Of many ports set up by settlers in the mid-1800s along the west coast, Carnarvon is one of the few survivors and has consolidated its early prosperity by making the most of the water that flows in great volume down the Gascoyne River. Most of the time the mighty riverbed is exposed as a wide ribbon of sand but the Gascoyne flows deep underground all year round and it is tapped by local fruit growers for irrigation. Consequently, Carnarvon appears as something of an oasis among the dry, scrubby plains to the north and south. Vast plantations of banana and mango trees are mingled with colourful bougainvillea, poinciana trees and tall palms. Other than a couple of plantations with tours and tropical cafés, Carnarvon has few tourist pretensions, but does make a useful base for exploring the rugged coastline to the north, including the Blowholes, and the impressive Kennedy Range, 200 km inland. A lot of Australians and backpackers come to Carnarvon for work, as attested by the many caravan parks.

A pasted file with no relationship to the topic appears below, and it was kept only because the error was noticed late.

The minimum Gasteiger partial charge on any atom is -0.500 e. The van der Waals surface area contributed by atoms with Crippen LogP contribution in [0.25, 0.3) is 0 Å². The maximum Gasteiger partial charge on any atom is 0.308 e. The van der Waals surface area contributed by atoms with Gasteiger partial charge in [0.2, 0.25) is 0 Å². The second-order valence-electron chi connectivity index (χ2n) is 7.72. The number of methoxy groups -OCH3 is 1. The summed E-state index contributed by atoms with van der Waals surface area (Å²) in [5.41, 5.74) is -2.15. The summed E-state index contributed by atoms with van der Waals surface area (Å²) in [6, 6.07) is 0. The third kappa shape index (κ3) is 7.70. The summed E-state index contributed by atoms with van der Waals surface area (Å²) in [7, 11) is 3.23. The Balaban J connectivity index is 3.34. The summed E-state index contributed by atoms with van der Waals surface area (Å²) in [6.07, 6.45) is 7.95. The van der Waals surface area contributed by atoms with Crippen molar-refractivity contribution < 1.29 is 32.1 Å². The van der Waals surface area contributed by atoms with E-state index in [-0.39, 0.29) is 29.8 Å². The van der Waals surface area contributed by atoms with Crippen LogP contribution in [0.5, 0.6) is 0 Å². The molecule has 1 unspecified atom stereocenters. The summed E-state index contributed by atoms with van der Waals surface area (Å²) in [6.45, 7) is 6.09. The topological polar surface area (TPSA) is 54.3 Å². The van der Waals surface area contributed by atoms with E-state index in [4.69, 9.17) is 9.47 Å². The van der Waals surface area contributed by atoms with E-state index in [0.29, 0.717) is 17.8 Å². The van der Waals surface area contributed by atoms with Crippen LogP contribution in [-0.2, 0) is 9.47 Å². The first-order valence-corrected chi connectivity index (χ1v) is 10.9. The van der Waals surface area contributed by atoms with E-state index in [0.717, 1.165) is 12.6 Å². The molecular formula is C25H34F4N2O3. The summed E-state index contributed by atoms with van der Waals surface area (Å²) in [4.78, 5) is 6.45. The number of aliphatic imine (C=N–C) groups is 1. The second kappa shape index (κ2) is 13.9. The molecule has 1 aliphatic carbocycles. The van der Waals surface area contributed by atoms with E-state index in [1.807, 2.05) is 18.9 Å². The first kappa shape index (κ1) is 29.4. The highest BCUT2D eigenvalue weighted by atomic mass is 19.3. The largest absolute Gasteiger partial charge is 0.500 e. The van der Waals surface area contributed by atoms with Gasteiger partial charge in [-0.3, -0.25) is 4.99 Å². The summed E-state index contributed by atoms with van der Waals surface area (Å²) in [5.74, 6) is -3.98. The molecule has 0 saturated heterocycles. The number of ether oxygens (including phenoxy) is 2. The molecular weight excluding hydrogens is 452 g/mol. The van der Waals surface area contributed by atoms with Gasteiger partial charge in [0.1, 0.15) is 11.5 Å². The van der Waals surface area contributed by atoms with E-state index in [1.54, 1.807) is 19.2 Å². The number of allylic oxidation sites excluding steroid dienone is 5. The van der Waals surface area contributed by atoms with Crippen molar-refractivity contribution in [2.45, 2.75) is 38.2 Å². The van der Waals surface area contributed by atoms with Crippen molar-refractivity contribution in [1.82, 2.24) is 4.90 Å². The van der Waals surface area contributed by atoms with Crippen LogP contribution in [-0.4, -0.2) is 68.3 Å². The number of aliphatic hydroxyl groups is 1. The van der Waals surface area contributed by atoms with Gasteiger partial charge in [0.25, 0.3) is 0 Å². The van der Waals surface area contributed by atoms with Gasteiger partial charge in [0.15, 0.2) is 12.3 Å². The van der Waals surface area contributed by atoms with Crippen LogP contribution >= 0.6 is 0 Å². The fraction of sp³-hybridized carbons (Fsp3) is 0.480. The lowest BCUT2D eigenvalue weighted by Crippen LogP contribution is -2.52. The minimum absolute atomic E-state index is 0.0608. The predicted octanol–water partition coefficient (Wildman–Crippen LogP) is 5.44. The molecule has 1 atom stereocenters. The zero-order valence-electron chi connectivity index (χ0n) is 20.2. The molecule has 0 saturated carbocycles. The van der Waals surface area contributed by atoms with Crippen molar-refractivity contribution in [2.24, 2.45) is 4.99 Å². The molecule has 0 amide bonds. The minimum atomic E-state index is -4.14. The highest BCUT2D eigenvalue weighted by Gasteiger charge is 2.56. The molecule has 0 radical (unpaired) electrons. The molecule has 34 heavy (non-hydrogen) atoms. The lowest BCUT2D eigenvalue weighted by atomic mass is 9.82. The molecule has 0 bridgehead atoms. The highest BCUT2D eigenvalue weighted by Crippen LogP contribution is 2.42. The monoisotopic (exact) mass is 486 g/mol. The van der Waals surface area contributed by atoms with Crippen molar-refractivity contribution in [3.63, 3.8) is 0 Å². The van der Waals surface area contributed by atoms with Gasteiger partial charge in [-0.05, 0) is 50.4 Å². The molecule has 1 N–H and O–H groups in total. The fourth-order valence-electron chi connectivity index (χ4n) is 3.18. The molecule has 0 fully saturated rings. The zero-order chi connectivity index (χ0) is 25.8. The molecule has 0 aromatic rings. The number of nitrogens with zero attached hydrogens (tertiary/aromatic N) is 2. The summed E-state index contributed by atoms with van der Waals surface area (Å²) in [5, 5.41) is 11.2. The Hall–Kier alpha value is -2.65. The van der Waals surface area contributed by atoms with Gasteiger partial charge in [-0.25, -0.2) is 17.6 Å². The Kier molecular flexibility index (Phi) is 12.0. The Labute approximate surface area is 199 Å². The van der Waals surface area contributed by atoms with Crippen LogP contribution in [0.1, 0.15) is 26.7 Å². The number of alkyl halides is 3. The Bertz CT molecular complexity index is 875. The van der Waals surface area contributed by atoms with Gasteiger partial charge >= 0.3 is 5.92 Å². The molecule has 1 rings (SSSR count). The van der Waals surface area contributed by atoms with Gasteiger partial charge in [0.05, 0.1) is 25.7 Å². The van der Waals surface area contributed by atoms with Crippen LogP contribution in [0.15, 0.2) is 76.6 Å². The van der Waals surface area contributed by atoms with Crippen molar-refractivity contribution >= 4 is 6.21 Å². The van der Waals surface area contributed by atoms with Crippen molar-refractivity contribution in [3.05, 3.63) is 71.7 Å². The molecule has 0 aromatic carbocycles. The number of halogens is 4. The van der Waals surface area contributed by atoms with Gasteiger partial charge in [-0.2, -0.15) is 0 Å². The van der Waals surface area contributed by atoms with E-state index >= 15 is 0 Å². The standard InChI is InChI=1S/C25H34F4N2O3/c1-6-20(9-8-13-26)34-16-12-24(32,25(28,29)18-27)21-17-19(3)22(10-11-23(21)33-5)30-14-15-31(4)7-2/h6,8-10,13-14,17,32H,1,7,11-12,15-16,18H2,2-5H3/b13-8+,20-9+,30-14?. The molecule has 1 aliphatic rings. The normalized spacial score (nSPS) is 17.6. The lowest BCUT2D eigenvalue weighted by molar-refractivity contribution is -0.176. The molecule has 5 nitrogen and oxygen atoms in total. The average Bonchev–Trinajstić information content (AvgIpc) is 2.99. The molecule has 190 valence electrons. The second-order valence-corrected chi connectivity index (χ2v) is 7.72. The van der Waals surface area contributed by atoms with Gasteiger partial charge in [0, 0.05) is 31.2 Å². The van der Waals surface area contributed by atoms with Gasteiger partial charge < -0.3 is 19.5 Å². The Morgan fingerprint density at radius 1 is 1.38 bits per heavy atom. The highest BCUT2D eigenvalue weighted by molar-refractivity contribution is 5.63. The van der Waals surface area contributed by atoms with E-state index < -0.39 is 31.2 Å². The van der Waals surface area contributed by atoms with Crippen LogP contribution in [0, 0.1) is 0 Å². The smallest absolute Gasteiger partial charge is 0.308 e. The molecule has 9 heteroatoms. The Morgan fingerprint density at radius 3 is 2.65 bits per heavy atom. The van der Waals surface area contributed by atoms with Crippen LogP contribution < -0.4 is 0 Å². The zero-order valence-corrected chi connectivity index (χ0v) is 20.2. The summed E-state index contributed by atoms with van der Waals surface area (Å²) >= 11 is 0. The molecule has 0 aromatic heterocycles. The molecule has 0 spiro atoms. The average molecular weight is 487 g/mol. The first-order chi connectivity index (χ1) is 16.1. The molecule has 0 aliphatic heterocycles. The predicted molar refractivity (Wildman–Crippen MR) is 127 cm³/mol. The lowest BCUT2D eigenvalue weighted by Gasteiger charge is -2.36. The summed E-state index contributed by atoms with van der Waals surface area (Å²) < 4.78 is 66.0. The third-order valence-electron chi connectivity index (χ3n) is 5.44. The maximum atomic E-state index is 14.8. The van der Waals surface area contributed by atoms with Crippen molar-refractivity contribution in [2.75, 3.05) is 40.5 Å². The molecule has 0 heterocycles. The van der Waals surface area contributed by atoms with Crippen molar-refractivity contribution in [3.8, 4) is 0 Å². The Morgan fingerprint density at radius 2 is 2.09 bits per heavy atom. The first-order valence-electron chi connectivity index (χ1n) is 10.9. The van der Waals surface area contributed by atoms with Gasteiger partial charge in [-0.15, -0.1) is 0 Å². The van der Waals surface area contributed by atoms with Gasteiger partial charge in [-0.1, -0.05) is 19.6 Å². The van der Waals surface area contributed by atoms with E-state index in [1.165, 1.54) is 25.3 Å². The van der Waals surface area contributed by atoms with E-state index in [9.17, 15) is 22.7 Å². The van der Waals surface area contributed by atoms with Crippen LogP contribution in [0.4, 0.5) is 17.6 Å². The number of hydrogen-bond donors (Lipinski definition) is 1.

Get the best info about sights, places to eat and sleep in Carnarvon free to download!download free pdf